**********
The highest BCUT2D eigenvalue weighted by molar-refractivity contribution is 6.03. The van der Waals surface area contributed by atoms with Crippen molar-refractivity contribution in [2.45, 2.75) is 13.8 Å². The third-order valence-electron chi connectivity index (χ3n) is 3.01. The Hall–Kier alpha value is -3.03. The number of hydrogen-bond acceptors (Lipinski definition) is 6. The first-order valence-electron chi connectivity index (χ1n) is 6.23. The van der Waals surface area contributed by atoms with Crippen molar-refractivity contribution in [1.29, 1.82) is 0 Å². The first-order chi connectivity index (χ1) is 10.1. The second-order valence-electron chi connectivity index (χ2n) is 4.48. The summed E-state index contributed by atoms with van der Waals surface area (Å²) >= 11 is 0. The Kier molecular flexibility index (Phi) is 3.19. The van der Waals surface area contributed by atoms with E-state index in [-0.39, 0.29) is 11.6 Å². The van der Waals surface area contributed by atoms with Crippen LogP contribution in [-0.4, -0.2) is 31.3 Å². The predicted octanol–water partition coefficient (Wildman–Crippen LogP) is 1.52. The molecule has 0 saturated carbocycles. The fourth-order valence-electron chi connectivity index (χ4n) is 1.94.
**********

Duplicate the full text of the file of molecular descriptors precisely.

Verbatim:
The highest BCUT2D eigenvalue weighted by molar-refractivity contribution is 6.03. The van der Waals surface area contributed by atoms with Crippen molar-refractivity contribution in [2.45, 2.75) is 13.8 Å². The third-order valence-electron chi connectivity index (χ3n) is 3.01. The Hall–Kier alpha value is -3.03. The number of hydrogen-bond acceptors (Lipinski definition) is 6. The first-order valence-electron chi connectivity index (χ1n) is 6.23. The van der Waals surface area contributed by atoms with Crippen molar-refractivity contribution in [1.29, 1.82) is 0 Å². The first-order chi connectivity index (χ1) is 10.1. The second-order valence-electron chi connectivity index (χ2n) is 4.48. The summed E-state index contributed by atoms with van der Waals surface area (Å²) >= 11 is 0. The Kier molecular flexibility index (Phi) is 3.19. The van der Waals surface area contributed by atoms with E-state index in [-0.39, 0.29) is 11.6 Å². The van der Waals surface area contributed by atoms with Crippen LogP contribution in [-0.4, -0.2) is 31.3 Å². The predicted octanol–water partition coefficient (Wildman–Crippen LogP) is 1.52. The molecule has 0 saturated carbocycles. The fourth-order valence-electron chi connectivity index (χ4n) is 1.94.